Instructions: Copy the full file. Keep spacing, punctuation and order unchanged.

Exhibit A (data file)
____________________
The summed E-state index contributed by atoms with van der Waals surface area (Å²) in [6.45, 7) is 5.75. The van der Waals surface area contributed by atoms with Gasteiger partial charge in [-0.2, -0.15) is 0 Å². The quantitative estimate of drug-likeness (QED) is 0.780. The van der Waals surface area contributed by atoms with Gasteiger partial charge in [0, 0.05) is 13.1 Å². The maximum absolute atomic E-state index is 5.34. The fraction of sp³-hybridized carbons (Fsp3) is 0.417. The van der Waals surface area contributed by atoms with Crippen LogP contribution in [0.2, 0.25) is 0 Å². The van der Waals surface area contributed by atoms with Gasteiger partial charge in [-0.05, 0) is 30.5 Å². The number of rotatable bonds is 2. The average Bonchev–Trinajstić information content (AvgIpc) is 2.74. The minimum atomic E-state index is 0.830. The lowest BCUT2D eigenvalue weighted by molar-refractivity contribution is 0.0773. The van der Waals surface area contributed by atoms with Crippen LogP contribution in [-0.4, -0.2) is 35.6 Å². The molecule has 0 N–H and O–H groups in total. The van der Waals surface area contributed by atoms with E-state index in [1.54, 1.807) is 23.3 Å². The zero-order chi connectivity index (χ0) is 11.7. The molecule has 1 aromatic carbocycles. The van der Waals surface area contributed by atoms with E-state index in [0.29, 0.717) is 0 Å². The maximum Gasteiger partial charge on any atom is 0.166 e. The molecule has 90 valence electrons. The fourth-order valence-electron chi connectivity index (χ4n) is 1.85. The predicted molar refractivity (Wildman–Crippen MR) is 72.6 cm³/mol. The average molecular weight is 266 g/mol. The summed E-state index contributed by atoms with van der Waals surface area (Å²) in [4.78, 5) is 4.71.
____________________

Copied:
The summed E-state index contributed by atoms with van der Waals surface area (Å²) in [6.45, 7) is 5.75. The van der Waals surface area contributed by atoms with Gasteiger partial charge in [-0.2, -0.15) is 0 Å². The quantitative estimate of drug-likeness (QED) is 0.780. The van der Waals surface area contributed by atoms with Gasteiger partial charge in [0, 0.05) is 13.1 Å². The maximum absolute atomic E-state index is 5.34. The fraction of sp³-hybridized carbons (Fsp3) is 0.417. The van der Waals surface area contributed by atoms with Crippen LogP contribution in [0.2, 0.25) is 0 Å². The van der Waals surface area contributed by atoms with Gasteiger partial charge in [-0.05, 0) is 30.5 Å². The number of rotatable bonds is 2. The average Bonchev–Trinajstić information content (AvgIpc) is 2.74. The minimum atomic E-state index is 0.830. The lowest BCUT2D eigenvalue weighted by molar-refractivity contribution is 0.0773. The van der Waals surface area contributed by atoms with Crippen LogP contribution in [-0.4, -0.2) is 35.6 Å². The molecule has 0 N–H and O–H groups in total. The van der Waals surface area contributed by atoms with E-state index in [1.54, 1.807) is 23.3 Å². The zero-order chi connectivity index (χ0) is 11.7. The molecule has 1 aromatic carbocycles. The van der Waals surface area contributed by atoms with E-state index in [0.29, 0.717) is 0 Å². The maximum Gasteiger partial charge on any atom is 0.166 e. The molecule has 90 valence electrons. The fourth-order valence-electron chi connectivity index (χ4n) is 1.85. The predicted molar refractivity (Wildman–Crippen MR) is 72.6 cm³/mol. The average molecular weight is 266 g/mol. The summed E-state index contributed by atoms with van der Waals surface area (Å²) in [4.78, 5) is 4.71.